With the massive social problems that Beijing now has to deal with, it is easy to fall victim to Professor Liu's perspective.  Mr. Wall goes on to explain:

It is easy to see why someone of Liu's age and stature might feel let down by the last 20 years of economic reforms. As the main objective of his work was to provide the justification for the CCP to continue in power while the country adopted a market—economy system, he must feel disappointed now that the CCP's enjoyment of that power is under threat. The fiat of the party leadership is being widely ignored, often with damaging, even fatal, results. Recent developments in China's coal industry can illustrate this.

Coal miners are dying at the rate of almost 15 every single day across China, and while the party would like to stop, or at best limit, this with improved safety measures, it has failed completely. Several more fatal accidents have been reported in the last week.

And coal miners are not the only victims.  Last year alone some 3 million workers joined a total of 57,000 protests countrywide, according to China Labor Bulletin, a Hong Kong—based rights group.

Conclusion

In Hong Kong, WTO officials should realize the risk that growing unrest in China's countryside poses to the global economy.  In the past few years, more than 100 million poor farmers have migrated into the urban areas in search labor, many facing discrimination from abusive managers.

Unfortunately, many Communist elders like Professor Liu fail to understand how Communist rule, has made the situation worse, not better.  Because Beijing's rulers fear instability, their reactions may be exaggerated.    
 
Without a doubt, managing an economy that is in the middle of a major transformation is tricky. Potential investors should realize that the Middle Kingdom's economic development is likely to suffer some pretty serious bumps in the years ahead.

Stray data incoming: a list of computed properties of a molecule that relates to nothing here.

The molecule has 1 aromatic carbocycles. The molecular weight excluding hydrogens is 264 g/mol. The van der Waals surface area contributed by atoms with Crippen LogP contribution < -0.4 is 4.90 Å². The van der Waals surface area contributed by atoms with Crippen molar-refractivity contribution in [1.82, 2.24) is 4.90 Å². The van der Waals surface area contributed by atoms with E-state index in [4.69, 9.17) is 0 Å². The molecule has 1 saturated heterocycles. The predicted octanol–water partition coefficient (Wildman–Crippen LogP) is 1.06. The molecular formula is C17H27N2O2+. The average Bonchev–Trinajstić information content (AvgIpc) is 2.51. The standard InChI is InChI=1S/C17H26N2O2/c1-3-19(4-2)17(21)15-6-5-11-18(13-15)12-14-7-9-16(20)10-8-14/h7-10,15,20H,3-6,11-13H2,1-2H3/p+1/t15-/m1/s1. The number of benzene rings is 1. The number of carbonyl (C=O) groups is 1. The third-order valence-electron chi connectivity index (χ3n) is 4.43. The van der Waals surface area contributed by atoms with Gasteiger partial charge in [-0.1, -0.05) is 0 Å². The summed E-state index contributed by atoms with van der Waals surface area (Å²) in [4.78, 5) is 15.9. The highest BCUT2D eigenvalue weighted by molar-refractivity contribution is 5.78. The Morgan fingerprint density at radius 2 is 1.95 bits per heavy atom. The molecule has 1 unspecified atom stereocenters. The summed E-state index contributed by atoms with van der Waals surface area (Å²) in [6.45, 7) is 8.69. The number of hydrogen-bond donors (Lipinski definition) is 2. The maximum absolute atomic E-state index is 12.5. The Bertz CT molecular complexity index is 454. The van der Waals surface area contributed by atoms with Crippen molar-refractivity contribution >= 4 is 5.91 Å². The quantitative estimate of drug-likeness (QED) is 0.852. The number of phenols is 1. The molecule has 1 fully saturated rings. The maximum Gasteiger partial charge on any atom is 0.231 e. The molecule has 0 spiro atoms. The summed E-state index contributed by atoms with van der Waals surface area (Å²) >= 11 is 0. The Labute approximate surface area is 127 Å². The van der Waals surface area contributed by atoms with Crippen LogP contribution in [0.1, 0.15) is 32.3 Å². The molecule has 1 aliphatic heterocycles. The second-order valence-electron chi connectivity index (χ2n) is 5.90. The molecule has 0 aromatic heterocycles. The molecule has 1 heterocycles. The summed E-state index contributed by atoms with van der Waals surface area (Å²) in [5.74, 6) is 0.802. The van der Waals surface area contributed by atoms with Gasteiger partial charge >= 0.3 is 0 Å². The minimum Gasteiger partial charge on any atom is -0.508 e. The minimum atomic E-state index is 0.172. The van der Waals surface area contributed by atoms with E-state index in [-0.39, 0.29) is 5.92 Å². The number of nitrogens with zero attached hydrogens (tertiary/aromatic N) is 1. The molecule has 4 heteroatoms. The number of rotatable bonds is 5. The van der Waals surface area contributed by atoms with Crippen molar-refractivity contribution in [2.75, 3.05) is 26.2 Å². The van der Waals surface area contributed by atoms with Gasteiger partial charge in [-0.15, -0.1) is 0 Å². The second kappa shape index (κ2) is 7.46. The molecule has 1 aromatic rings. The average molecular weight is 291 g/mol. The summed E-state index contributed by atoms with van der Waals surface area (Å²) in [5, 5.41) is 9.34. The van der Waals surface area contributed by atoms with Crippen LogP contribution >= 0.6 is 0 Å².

Nobody can predict the future, but without doubt the next few years are going to be very interesting times in China.

Brian Schwarz publishes the website China Challenges, and is based in Shanghai.

While many free trade advocates are rightfully concerned about the potential collapse of the Doha Round of trade negotiations at a WTO ministerial meeting to be held in Hong Kong next month amid thousands of anti—globalization protestors, they should step back for a few moments and ponder the larger picture.   

As they consider their next move, the world's trade negotiators should note two articles recently published on the other side of the Pacific Rim.  In The Australian, Mr. Alan Oxley argues the WTO, while spending so much precious time debating agricultural subsidies, is overlooking a far more important task of 'keeping China on the path of free—market reform.'

There is the very real possibility of an economic jolt from China should domestic turmoil result in economic policy changes. An economic jolt from China?  Don't start laughing.  It could happen.  

Playing By the Rules

China is now a leading trading partner for many countries, and Mr. Oxley recognizes how Beijing often tries to mix politics and trade.  As a former Australian ambassador to the GATT and chairman of a Washington—based NGO called World Growth, Mr. Oxley argues:

Take, for instance, the hints during President Hu Jintao's visit to Germany that Berlin should push for an end to the European Union's arms embargo if Siemens wants to win a bullet train contract in China. That's one reason why integrating China into the global trading system is so vital. By joining the WTO, Beijing is forced to play by the rules and can be penalized for playing politics with trade.

Moreover, China's transition to a market economy is far from complete. The main reason why former premier Zhu Rongji fought so hard to tie China's economic reform program to the rules imposed by WTO membership is that he knew pressures to backtrack on free—market reforms would continue for many years.

While China has been a proud member of WTO for the past three years, many of its market—opening commitments —— such as in the banking sector —— have yet to be implemented.  Many of the challenges of doing business in China develop because of the fragmented nature of political authority.  Every time Beijing issues a policy change, some local officials in the vast hinterland fail implement it because it goes against their protected self—interest.